companion to hanseatic league
England and the German Hanse, 1157-1611: A Study of their Trade and Commercial Diplomacy
The Hanse in Medieval and Early Modern Europe
I liked to read parts again if I have the time. I've heard taking notes (making annotations, writing down key dates) has worked wonders for memory retention but I haven't done it when I read history for fun. However, when I do annotate for school, writing down a 5-10 word summary of each paragraph in the margins, it does help me understand how the author is developing his argument.
listening to some calm music can help sometimes if there is a distracting sound bothering you, but its not a panacea.
> Or just read one then on to the next?
Depends. I can find it jarring sometimes when I read two books from totally different eras. Sometimes I find it a nice break from reading about one period. Reading multiple books on one period, event or historical figure will most certainly give you a more rounded perspective on history, but at the same time if I'm not passionate about the period it can feel like a repetitive chore.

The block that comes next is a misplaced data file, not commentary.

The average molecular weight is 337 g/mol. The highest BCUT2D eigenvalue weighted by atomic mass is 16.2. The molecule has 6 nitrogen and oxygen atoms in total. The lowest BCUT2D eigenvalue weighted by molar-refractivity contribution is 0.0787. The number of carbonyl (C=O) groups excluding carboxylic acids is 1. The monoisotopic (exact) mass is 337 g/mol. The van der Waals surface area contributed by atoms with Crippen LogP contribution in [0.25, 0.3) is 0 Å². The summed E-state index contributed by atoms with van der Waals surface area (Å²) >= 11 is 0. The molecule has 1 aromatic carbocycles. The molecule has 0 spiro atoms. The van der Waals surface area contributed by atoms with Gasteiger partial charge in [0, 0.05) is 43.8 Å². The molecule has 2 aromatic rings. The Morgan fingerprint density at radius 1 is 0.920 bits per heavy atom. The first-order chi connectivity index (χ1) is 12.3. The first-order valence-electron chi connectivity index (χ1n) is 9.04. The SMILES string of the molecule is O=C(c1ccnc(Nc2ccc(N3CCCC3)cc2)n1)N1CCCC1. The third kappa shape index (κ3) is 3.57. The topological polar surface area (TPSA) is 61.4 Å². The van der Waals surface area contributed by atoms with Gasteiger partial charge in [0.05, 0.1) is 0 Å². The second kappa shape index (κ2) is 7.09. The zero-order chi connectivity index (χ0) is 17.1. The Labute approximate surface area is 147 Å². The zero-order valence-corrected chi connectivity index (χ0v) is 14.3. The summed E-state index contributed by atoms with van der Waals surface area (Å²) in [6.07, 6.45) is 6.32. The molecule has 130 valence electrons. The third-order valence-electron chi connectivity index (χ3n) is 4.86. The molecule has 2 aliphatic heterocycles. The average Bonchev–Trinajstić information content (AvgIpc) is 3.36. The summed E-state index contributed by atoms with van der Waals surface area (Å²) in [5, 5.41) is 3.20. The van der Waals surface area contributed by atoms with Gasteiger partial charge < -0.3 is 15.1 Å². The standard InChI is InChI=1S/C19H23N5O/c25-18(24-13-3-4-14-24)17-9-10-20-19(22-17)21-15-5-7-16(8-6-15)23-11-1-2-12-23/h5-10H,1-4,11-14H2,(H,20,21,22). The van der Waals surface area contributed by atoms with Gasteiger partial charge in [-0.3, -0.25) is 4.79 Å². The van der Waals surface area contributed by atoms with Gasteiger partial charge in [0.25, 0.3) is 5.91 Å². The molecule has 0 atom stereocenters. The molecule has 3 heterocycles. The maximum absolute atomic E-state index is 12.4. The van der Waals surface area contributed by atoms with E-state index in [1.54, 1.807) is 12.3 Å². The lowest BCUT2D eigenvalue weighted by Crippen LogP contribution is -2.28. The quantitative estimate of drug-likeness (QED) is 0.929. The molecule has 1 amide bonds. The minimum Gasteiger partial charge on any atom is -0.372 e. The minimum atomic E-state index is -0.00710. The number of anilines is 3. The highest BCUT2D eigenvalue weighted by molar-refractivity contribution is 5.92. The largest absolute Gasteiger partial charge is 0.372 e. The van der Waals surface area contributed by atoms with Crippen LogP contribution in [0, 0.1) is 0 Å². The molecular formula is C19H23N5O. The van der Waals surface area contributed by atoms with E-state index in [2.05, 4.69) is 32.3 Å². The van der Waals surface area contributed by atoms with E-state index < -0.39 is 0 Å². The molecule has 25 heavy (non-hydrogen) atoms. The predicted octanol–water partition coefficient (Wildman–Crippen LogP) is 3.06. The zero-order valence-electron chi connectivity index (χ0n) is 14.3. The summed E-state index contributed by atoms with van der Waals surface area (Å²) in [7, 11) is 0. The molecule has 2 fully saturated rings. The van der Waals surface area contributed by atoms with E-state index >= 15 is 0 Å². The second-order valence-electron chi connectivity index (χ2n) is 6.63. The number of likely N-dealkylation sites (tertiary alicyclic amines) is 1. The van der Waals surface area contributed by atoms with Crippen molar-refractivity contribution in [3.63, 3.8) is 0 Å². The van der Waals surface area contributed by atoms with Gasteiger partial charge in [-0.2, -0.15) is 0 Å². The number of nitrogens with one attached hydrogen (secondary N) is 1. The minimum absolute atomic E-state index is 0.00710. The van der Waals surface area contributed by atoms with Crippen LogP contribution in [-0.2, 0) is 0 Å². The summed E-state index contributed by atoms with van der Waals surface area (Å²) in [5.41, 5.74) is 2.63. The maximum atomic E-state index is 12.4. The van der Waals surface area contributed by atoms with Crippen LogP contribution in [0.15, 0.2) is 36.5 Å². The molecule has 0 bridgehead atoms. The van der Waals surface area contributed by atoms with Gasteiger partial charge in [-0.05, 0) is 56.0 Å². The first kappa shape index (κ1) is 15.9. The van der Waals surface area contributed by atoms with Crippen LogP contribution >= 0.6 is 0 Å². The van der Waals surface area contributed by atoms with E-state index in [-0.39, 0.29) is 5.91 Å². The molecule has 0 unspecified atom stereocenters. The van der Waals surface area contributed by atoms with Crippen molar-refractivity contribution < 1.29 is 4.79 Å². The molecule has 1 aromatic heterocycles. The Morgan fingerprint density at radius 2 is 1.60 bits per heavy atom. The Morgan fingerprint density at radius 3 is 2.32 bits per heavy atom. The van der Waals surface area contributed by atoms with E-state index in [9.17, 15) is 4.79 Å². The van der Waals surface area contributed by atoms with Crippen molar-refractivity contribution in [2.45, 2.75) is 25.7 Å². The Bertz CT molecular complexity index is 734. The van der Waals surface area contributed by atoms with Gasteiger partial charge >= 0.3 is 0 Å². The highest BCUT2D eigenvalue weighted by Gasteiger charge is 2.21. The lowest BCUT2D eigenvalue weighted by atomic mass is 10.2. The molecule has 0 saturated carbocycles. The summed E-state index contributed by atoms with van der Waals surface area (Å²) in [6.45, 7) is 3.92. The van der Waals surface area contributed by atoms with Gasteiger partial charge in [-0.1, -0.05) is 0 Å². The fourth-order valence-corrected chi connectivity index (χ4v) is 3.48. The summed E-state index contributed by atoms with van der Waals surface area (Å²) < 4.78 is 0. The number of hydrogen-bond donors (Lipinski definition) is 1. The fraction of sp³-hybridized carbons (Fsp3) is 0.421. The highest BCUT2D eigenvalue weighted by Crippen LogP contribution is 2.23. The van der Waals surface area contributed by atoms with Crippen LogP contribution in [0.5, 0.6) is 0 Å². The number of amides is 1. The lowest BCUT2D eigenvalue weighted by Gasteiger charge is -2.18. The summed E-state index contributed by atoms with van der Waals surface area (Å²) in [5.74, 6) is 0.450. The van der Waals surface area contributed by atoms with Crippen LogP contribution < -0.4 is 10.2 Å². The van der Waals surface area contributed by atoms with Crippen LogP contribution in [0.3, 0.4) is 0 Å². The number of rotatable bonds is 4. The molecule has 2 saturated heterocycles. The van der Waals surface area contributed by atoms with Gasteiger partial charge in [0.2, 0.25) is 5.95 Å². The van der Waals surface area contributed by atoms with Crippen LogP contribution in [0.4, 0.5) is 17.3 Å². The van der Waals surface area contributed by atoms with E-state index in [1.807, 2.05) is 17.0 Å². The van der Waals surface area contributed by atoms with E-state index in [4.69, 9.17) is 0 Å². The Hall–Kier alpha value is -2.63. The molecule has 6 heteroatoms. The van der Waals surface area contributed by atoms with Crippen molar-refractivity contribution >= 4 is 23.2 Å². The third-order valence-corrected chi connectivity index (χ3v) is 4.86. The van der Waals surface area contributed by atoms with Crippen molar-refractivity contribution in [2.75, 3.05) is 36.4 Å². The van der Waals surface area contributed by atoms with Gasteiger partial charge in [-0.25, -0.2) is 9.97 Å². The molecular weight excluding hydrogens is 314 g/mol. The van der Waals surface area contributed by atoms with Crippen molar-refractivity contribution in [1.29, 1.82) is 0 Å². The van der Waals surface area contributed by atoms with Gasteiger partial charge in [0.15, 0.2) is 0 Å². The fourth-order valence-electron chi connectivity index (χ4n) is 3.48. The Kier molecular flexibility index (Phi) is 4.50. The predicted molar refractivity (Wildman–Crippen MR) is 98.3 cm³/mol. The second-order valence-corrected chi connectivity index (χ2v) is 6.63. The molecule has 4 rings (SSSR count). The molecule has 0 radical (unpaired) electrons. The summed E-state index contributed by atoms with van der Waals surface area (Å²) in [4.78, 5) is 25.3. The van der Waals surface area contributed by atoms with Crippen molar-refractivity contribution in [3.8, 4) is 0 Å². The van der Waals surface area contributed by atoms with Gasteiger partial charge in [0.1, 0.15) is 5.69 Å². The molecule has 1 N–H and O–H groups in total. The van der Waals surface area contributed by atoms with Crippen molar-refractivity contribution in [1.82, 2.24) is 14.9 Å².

tl;dr its subjective
Larsen, Stein Ugelvik, Bernt Hagtvet, and Jan Petter Myklebust, eds. Who Were the Fascists: Social Roots of European Fascism. Bergen, Norway: Universitetsforlaget, 1980.
>Influential, unusually comprehensive collection of new essays, still widely cited. Includes contributions from forty-four scholars from a wide variety of countries. Covers the whole of Europe, including such areas as Iceland and Ireland rarely included in discussions of European fascism during the era of the two world wars. Particularly strong on Austria and the Nordic countries. Includes a useful comparative conclusion by Peter H. Merkl.